As Dawn Hudson comes aboard as the Academy's new CEO, she'll be facing questions about the future of the troubled telecast — and more
Out of the frying pan and into the fire?
After 20 years at Film Independent, Dawn Hudson begins her new job at the Academy of Motion Picture Arts and Sciences on Wednesday.
Her old home was a nonprofit whose year-round program of film-related educational and philanthropic work was largely funded — and frequently overshadowed — by a nationallytelevised awards show, the Film Independent Spirit Awards.
Her new gig puts her atop a non-profit whose year-round program of film-related educational and philanthropic work is largely funded — and invariably overshadowed — by a nationally-televised awards show, the Academy Awards.
The stakes are bigger, the spotlight is bigger and the money is bigger — the Academy's annual income of more than $80 million is more than 10 times larger than Film Independent's, though public filings show that top executive salaries are comparable.
And the culture is clearly different. While Hudson was instrumental is helping shape the growth of Film Independent, the Academy has been around since the 1920s – and, some have argued, set in its ways for nearly that long.
During her first weeks, Hudson will have some assistance: Bruce Davis, the Academy's veteran executive director, does not retire until the end of the month. Plus, Davis' longtime executive administrator, Ric Robertson, is assuming the new position of COO, which will keep him at number two among the Academy's salaried employees but give him more authority.
Still, the Academy is at a key point in its history, facing questions on a number of fronts. Here are the top ones that Hudson needs to answer as she settles behind her new desk on the top floor of Academy headquarters on Wilshire Boulevard:
1. The big one: Will the Oscars move earlier in the calendar?
An Academy committee has been studying this critical question for months.
A move from late February into late January, goes the theory, would increase audience interest in the Oscars because more of the contenders would still be in theaters, and because the fatigue of a protracted and cluttered awards season — Golden Globes, SAG and even the Indie Spirits) would be less pronounced.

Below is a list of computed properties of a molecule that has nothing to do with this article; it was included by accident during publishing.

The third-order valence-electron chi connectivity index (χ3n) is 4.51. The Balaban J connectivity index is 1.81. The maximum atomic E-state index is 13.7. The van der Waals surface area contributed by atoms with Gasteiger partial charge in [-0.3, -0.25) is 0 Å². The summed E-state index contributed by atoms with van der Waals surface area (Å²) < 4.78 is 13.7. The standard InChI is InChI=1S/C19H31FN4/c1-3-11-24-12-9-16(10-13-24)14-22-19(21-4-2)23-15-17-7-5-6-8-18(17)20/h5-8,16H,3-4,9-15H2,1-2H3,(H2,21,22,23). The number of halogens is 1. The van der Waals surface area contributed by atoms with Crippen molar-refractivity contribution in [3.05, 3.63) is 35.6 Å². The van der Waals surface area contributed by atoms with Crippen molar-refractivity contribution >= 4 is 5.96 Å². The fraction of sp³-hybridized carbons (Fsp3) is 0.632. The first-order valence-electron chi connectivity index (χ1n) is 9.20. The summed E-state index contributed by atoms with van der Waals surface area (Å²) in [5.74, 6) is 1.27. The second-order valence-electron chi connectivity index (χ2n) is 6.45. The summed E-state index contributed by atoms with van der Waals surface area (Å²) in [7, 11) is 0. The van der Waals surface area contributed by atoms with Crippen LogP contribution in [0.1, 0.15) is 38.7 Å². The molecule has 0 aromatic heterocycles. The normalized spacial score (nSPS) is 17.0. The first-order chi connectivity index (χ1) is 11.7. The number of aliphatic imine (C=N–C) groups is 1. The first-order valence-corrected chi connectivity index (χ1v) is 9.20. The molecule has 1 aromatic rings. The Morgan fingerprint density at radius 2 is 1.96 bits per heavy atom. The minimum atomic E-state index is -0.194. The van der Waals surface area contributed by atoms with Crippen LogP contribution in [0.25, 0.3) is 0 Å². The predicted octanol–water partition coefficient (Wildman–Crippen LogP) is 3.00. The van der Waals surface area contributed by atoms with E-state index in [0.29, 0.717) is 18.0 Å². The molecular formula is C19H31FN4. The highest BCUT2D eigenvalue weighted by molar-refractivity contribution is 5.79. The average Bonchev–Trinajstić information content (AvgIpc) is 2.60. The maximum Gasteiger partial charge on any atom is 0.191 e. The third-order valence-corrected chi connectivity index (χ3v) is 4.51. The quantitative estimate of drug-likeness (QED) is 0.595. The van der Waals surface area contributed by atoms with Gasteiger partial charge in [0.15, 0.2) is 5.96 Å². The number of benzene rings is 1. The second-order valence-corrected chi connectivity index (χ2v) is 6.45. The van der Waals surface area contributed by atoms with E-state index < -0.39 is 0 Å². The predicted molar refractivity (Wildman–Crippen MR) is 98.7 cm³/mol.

In this argument, the fact that every other awards show would simply reschedule to an earlier date is considered mostly irrelevant; the Oscars would still be the final awards show, but at least the whole season would be shorter.
According to an Academy member familiar with the discussions, Bruce Davis raised practical objections to the accelerated schedule that helped stall a push in that direction. Sherak also urged caution, telling TheWrap that he halted the process and asked for additional study before the committee could recommend an earlier Oscars in 2012.
Hudson could be a voice of caution, or she could be a high-level backer for those governors who want an earlier Oscars.
2. Wouldn't this necessitate online voting? And is that a good thing?
Yes, last month, the Academy told its members that online voting, a crucial step in a shorter schedule, is coming. But there's still the question of giving voters time to see all the movies, particularly in categories like foreign-language film, where you may have five dozen contenders, virtually all of them without American distribution.
Setting up a password-protected site where members could stream contenders could help, though a system that pushes viewers toward non-theatrical viewing is problematic given the Academy's insistence on being an award for theatrical (and only theatrical) movies.
The logistics of such a set-up are also a problem, as Hudson learned when she unsuccessfully tried to work with Netflix to create a secure site at which Spirit Awards voters could stream the nominated films.
3. Still, it's a marathon telecast: Should the Academy drop categories, or move awards off the air?
Another theory: To rally viewers (particularly younger ones), the Academy needs to shorten the show and make it livelier. Twenty-four categories, it's argued, is just too much.
The Spirit Awards solved the issue, to a very limited degree, by handing out a couple of awards before the show goes on the air.